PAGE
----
Mr. Jones passes along this interesting chart (which originally comes from here):
Now, at first glance it makes our Most Excellent Adventure in Iraq look like a bargain... but it's lying with statistics, as so often happens.
The Iraq Occupation has gone on for about 2.5 years following the initial invasion. The first Gulf War was indeed quick and cheap, unless you include the cost of sanctions enforcement (and if you're including the costs of the current occupation, it's only fair). The Vietnam conflict went on for over a decade, so on a per-year basis, it was a lot closer to the two more recent wars (thus demolishing the central claim of those citing the chart, which is that Iraq isn't like Vietnam). WWII was indeed a "total war" involving a massive committment of human and economic resources, but it lasted (for the US) four years (and I can't tell from these sources if the cost of occupying Germany and Japan are included), so it's not quite as dramatic as it looks. The Civil War, of course, is a special case, since the chart includes both sides: we were paying for the whole war not just one half of it, as usual.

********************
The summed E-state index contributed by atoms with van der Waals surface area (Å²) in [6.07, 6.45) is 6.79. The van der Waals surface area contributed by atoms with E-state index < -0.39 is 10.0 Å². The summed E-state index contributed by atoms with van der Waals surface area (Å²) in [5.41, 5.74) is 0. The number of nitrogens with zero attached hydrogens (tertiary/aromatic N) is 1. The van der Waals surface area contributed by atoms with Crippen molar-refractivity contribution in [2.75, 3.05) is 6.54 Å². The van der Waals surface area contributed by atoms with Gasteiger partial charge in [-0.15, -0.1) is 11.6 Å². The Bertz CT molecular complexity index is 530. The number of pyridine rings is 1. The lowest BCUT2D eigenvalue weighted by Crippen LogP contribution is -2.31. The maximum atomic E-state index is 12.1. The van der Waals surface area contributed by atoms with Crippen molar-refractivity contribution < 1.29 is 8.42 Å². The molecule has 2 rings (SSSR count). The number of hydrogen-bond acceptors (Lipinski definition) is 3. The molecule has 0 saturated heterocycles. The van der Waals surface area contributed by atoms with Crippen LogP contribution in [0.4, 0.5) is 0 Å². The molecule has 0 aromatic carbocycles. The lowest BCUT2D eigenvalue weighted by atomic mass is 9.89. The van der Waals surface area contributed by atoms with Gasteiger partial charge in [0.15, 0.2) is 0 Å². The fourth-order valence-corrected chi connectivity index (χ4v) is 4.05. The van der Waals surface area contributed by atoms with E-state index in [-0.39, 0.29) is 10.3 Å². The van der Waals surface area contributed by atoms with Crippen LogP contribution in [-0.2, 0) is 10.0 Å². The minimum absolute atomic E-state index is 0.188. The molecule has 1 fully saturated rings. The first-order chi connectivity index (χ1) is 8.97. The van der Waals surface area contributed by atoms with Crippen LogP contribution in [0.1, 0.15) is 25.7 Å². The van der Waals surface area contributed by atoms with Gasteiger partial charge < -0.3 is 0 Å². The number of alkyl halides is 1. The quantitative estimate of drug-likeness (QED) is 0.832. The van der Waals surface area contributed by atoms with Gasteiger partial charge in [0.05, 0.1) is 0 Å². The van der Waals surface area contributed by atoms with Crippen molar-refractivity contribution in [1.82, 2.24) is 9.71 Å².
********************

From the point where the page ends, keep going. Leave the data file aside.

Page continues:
Vietnam is generally regarded as having lasted for two decades. This "war", on the other hand, is one we're told is intended to run...forever.
I decided not to get into the question of when the war "started," but yes, "over a decade" is a bit understated. I've seen a few comparisons of Iraq now and Vietnam in the early years (remember "advisors"?), most of which convince me that, though history doesn't really repeat itself, it is indeed possible to make the same mistake twice.
I don't have time now, but I was also thinking about what it would mean to consider the first and current Iraq wars as part of a single conflict, sort of like fighting the Korean War and then not installing a Syngman Rhee puppet in the South.... For that matter, the Korean War technically isn't over, either, and I suspect those costs haven't been included.
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